CWC to train former juvenile offenders

CWC to train former juvenile offenders
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Central Wyoming College is the recipient of a $1.2 million grant to provide vocational and life skills to 18-21 year-old adults who had been juvenile offenders.
The U.S. Department of Labor grant allows CWC to launch the “Second Wind Project,” a program providing work and life skills with a goal of reducing the chance of recidivism.
Dean for Workforce and Community Education (WACE) Lynne McAuliffe, the author of the grant proposal, said Second Wind is a comprehensive program in that it will offer educational programs in high-demand occupations as well as life skills in human relations, financial literacy and workplace expectations. It will also provide supportive services to help participants identify their barriers to success.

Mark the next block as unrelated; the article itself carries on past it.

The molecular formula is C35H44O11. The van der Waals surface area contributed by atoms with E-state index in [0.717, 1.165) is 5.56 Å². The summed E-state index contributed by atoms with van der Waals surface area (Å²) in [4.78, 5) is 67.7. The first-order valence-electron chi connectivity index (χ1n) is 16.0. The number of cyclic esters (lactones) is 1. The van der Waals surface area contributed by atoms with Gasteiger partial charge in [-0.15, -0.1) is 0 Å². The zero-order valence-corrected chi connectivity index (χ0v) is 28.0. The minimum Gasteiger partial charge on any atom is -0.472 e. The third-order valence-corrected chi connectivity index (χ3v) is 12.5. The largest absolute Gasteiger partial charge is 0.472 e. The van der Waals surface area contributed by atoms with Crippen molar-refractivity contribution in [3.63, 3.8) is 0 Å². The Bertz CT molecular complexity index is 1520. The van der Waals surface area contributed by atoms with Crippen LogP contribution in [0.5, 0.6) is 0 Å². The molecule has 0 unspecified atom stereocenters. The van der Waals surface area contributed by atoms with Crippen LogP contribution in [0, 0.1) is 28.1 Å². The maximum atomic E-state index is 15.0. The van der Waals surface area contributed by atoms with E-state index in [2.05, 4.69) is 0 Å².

Her department has selected career paths for the juvenile offenders so they can get jobs that will pay self-sufficient wages. Targeted occupations include college and industry credentials in three programs including Foundations of the Energy Industry, Facilities Maintenance Technology and Customer Service Specialist.
The participants are not limited to these programs and the curriculum can be customized to meet the unique needs of the individual.
“We will provide professional case management services to assist students in a family-centered approach to identifying and removing obstacles to their success,” she said, which includes referrals and funding for counseling, substance abuse, and legal issues, transportation, child care and housing. The program also includes a service learning component to allow students the opportunity to make a positive impact in the community.
The six-to-eight month program is “intensive,” McAuliffe said, noting that each student who completes the program will be tracked.


Workforce and Community Education
Email: WACE


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